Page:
The first post in this series on chairs, which contains context and an image, can be found here.

Technique: F6 with 70-300 Nikkor lens at 200mm; Fuji Velvia 100 colour slide rated at 200 ISO; Bristol; 29 Mar 2006.

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ARCHIVE 224 – SCORPION 2 (MONO + COLOUR)

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Nail brush; 4 August 2013.

This nail brush appeared in our bathroom recently and caught my eye every time I used the hand basin.  I like the curve of the handle, and also the way the light comes through between the groups of bristles – which resemble the legs of some monstrous millipede!

Or perhaps this is some large scorpion-like creature, its lethal sting poised above its head, making off to the left intent on giving some hapless victim a bad day.

Scorpion 1 (a real one this time!) is here.

Tripod-mounted D800 with 105mm Micro Nikkor; 200 ISO; conversion to mono, selenium toning and selective colour restoration in Silver Efex Pro 2, starting at the High Contrast Green Filter preset.

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STILL LIFE 31 – SUNLIGHT DAPPLING CURTAINS (MONO)

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This picture is best viewed enlarged – click onto it to see a larger version in a separate window.

Sunlight dappling our front room curtains with the shadows of net curtains; Bristol, 8 Sept 2015.

I don’t know about you, but when I’m relaxing at home I like some degree of privacy – I don’t want to have in the back of my mind the thought that someone may looking in at me and thinking “Oh there’s that fat old ****, sound asleep – and no doubt drunk! –  as usual!”.  I want some privacy so that, totally uninhibited, I can really – mindlessly – chill out.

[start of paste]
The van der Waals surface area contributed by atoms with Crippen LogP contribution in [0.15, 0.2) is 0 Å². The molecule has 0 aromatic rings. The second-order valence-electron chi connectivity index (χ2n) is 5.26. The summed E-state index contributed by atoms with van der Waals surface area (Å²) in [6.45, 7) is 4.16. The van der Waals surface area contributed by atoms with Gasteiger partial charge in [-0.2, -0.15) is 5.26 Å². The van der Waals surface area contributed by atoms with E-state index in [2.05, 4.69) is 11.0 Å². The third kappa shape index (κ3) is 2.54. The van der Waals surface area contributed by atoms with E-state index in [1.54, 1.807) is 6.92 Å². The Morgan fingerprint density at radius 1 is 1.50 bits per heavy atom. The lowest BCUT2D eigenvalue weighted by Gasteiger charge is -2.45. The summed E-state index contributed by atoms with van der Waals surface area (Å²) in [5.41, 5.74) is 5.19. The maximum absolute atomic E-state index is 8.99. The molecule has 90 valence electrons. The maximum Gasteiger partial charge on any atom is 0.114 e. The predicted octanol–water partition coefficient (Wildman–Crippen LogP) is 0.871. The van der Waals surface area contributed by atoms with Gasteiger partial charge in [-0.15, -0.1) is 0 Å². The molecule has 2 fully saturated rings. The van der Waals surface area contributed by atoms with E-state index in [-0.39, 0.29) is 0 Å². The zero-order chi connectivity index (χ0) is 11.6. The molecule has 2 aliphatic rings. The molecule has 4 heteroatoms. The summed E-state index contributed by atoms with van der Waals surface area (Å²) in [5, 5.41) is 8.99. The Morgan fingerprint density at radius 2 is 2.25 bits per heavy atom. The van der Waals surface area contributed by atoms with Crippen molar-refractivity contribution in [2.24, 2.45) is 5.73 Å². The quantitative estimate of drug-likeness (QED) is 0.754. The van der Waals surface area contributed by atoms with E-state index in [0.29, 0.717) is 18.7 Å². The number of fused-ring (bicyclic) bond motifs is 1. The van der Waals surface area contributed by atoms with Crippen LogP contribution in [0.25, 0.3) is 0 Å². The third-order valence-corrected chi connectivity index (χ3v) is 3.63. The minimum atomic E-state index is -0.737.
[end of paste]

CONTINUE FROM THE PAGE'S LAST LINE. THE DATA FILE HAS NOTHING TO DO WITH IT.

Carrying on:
The problem that we have is that the room in which we spend much of our time is  slightly below the level of the street outside, with only a thin strip of front garden separating us from an often busy pavement.  So that, were we to have only a single set of curtains (drapes) which we pulled each evening, everyone passing by would be able to gaze in at us all day – it would be a bit like being on a reality TV set.

To combat this we have two sets of curtains, nets that are closed at all times to provide us with some privacy while still allowing through lovely, slightly softened light, and thicker curtains that are closed at dusk.  In this image, on a beautifully sunny day, shadows cast by the net curtains fall across the drawn back thicker curtains.

D700 with 24-120 Nikkor at 120mm; 400 ISO; Silver Efex Pro 2, starting at the High Contrast Green preset and adding a strong copper tone; camera tilted for the exposure.
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STILL LIFE 27 – MAGAZINES, AND A BOOK, PILED UNTIDILY ON A TABLE (MONO)

 

 

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Photographic magazines, and a book (Pagan Britain, by Ronald Hutton), piled untidily on the coffee table in our living room; 8 Sept 2015.

The coffee table next to the armchair in which I read, reflect and relax – and booze and snooze too – often in that order.

D700 with 24-120 Nikkor at 120mm; 800 ISO; Silver Efex Pro 2, starting at the Film Noir 1 preset and adding a moderate Ambrotype tone; rotated 90 degrees clockwise.
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BRISTOL 23 – SHADOWS OF A GOLDEN RIBBON

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Early morning shadows in our hallway; 6 May 2013.

The sun poured into our house early today and, in the hall, hit a length of golden ribbon that is hanging on the wall – it was given to us by one of our granddaughters.